Category Archives: Life

How to Create a Family Budget You Love (and Actually Works!)

For many families, 2020 threw us for a loop. Today we’ll look at how you can revamp and build your budget so you can hit your financial goals faster!

Pivoting Your Family Budget

I think it’s fair to say that last year did not go as any of us planned. I’m not going to recap the year – we were all there- but honestly, we had a lot curve balls thrown at us. 

Because we had to make so many changes with how we worked, did school, and more, our day to day routines changed and our budgets did as well.

While I’m happy that there are vaccines being produced now, there’s still much ahead of us. It’s going to be a while before things get back to a more normal routine. 

Which means more than ever, we  create a plan for our finances.

One of the best ways you can pivot your finances is by creating a roadmap for your money. For most families, that means creating a better budget.

Some challenges that couples face can include: 

  • sinking up on what goals you want to tackle this year
  • Building a budget that is flexible enough to deal with adjustments
  • Finding ways to both save for your goals and for some fun

So we’re going to dig into this today one by one. 

Rob Bertman is on the podcast.  He’s a certified financial planner and the creator of Family Budget Expert.

He’s worked with families on reconfiguring their budgets so that it reflects them and their specific goals.

We have a lot to cover, so let’s get started! 

Resources to Create a Better Family Budget

Looking to create a budget? Here are some helpful resources: 

If you’d like to chat more about your money system, please join us in our private and free Facebook group – Thriving Families

We’re families looking to support and help one another out.

Hope to see you there!

Thank You to Our Sponsor Coastal Credit Union!

Support for this podcast comes from Coastal Credit Union. If you’re living in the Raleigh Durham area and looking to bank better, come check out Coastal today!

We’ve been members for years and love their service and competitive rates on checking and savings accounts!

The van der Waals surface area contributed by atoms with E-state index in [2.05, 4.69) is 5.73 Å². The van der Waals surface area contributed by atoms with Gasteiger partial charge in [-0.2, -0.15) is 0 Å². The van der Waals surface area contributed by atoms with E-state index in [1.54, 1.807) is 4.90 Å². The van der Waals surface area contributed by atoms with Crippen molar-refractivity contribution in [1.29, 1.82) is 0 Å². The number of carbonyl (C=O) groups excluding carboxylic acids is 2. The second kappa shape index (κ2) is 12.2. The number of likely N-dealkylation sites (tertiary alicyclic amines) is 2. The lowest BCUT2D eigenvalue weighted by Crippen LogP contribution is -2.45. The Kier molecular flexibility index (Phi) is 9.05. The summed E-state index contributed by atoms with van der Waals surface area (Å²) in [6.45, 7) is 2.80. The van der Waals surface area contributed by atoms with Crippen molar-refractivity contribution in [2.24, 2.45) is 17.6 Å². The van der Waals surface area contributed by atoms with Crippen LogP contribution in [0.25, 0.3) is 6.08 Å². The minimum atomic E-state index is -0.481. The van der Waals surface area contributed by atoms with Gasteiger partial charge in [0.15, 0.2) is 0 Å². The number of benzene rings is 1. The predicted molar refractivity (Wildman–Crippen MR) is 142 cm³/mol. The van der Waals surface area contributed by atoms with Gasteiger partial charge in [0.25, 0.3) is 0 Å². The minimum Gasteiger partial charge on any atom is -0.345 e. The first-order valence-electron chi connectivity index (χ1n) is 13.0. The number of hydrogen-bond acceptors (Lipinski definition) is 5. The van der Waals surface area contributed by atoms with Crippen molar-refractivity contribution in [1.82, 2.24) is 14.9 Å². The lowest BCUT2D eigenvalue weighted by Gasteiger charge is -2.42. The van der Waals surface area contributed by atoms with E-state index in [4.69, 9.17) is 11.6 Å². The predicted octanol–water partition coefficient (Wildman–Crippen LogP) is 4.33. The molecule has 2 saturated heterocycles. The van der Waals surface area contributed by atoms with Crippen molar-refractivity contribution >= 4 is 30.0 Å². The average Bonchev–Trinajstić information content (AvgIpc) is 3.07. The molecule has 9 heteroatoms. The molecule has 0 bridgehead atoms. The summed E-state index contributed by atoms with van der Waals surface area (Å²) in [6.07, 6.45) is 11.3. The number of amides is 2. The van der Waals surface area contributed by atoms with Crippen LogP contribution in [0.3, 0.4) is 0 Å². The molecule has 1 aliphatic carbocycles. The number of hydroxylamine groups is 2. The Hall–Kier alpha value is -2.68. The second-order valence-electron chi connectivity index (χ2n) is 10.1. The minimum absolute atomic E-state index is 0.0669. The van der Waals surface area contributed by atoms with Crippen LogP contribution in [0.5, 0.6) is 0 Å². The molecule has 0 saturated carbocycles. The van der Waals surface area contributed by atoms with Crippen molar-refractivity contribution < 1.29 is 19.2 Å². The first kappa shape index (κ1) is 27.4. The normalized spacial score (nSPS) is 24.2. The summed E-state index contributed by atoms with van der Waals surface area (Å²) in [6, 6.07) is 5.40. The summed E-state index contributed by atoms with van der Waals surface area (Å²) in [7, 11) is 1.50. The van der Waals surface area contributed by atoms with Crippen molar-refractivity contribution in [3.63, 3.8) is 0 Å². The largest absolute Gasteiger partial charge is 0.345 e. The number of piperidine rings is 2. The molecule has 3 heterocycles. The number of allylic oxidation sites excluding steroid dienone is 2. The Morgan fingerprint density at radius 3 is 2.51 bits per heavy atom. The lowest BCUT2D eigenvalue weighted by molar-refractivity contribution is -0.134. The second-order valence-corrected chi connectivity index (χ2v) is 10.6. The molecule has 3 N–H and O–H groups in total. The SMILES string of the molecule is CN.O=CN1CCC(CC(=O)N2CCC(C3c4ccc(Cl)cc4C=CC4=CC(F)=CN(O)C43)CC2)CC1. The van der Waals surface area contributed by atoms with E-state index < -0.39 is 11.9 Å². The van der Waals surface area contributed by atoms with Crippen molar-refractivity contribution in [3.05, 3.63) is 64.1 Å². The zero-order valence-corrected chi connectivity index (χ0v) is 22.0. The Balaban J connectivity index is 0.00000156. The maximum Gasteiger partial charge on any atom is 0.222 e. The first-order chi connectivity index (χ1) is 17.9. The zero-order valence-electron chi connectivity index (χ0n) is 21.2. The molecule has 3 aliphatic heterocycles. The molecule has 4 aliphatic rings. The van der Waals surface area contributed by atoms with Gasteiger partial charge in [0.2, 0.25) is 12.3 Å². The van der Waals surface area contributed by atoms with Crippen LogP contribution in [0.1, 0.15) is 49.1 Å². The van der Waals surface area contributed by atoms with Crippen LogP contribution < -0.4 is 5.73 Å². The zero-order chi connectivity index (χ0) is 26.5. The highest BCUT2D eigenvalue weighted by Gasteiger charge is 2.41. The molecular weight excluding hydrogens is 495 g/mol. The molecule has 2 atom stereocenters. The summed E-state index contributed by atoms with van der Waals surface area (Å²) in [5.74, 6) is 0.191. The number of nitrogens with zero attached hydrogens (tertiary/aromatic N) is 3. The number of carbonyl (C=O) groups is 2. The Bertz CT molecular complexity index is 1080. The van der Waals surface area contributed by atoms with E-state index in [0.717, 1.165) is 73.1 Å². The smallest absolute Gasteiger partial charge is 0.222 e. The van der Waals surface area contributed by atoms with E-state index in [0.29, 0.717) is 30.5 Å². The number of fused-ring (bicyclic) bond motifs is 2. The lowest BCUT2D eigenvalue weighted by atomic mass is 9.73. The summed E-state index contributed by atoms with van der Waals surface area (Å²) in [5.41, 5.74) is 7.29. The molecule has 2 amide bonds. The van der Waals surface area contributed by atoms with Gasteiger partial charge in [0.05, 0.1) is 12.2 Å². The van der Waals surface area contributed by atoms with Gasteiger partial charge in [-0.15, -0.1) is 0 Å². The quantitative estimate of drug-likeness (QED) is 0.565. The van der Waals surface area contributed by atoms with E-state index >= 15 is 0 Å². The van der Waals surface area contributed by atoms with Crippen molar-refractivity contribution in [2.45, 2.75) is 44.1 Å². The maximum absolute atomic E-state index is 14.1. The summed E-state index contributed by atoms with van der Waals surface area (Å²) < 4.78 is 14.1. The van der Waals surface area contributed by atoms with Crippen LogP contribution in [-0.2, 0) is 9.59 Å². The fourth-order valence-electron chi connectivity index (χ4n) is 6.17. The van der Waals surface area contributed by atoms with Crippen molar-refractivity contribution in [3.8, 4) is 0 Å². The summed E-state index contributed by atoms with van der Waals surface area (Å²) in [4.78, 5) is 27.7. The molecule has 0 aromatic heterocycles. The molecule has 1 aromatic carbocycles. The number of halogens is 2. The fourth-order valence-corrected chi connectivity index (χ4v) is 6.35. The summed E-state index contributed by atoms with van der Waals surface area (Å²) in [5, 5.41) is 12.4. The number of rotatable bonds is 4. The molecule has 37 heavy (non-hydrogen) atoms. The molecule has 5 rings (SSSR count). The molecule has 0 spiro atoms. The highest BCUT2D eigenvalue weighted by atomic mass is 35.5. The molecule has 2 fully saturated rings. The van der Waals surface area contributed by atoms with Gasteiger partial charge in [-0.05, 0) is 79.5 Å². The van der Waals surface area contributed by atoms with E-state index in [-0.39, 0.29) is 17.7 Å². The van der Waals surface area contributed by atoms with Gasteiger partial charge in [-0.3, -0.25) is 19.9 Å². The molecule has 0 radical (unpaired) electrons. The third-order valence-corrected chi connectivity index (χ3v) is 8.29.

Key Takeaways on Creating a Budget That Fits Your Family and Goals

Now that we’re two weeks into our monthly money challenge. Which is simply tracking your money. You’re probably getting a clearer picture of your family’s cash flow.

With those numbers in front of you, the two of you can start building a budget together that makes sense for you and your goals for the year.

Here are a few things to look out for and discuss.

Which areas of your budgets, are you spending more or less than you had anticipated?

Since many families stayed home more in 2020. It’s natural that your budget’s shifted.

In certain areas may have seen an increase while others had a decrease. Now that the new year has started, things may have shifted again. If so, which areas of your budget are staying on target? Which ones are unexpectedly higher or lower?

If you’re going over budget, you immediately need to make changes. However, this may be a case where you need to adjust your budget, to be more realistic for your current and future circumstances.

Perhaps you’ve discovered that yes, you’re spending more with food, but you’re eating at home more eating healthier.

And the quality of the food that you’re picking out is much better. So in that case, you may decide going forward that you want to keep the food expenses in that range and cut somewhere else.

How much did you enjoy with your spending?

I know sometimes in the personal finance space. Spending is seen as a negative, but that’s not necessarily the case. Again, when we’re looking at budget, we’re talking about what we prioritize and what we value.

I know for us, we’ve made some purchases during the pandemic, since we were going to spend more time at home and we do not regret those purchases.

We put some more money into our family garden and got items for the yard, such as a hammock and a telescope and we really enjoyed those purchases.

What about you? What new spending did you have because of the pandemic. Perhaps it was buying games for family game night.

You may be looking at that spending and you’re happy with it. And you might decide that going forward, you want to keep it in your budget. Then make sure that you put it as a new line item in your budget going forward.

Creating a budget. Isn’t all about cutting expenses. It’s really about being more intentional with how you use your money.

Finally looking at your cashflow. What’s a realistic pace for you to hit your goals.

We’re not trying to create the perfect budget. We’re trying to create a budget that actually works for you.

These discussions may seem small, but they can give you a leg up for creating a budget that you can use for the rest of the year!

Support the Podcast!

Thank you so much for listening to the podcast! If you enjoyed this episode and found it helpful, here are some ways to support it.

  • Spread the word! If you enjoyed this episode and think it can help a buddy get on the path to dumping debt and become financially free, please share.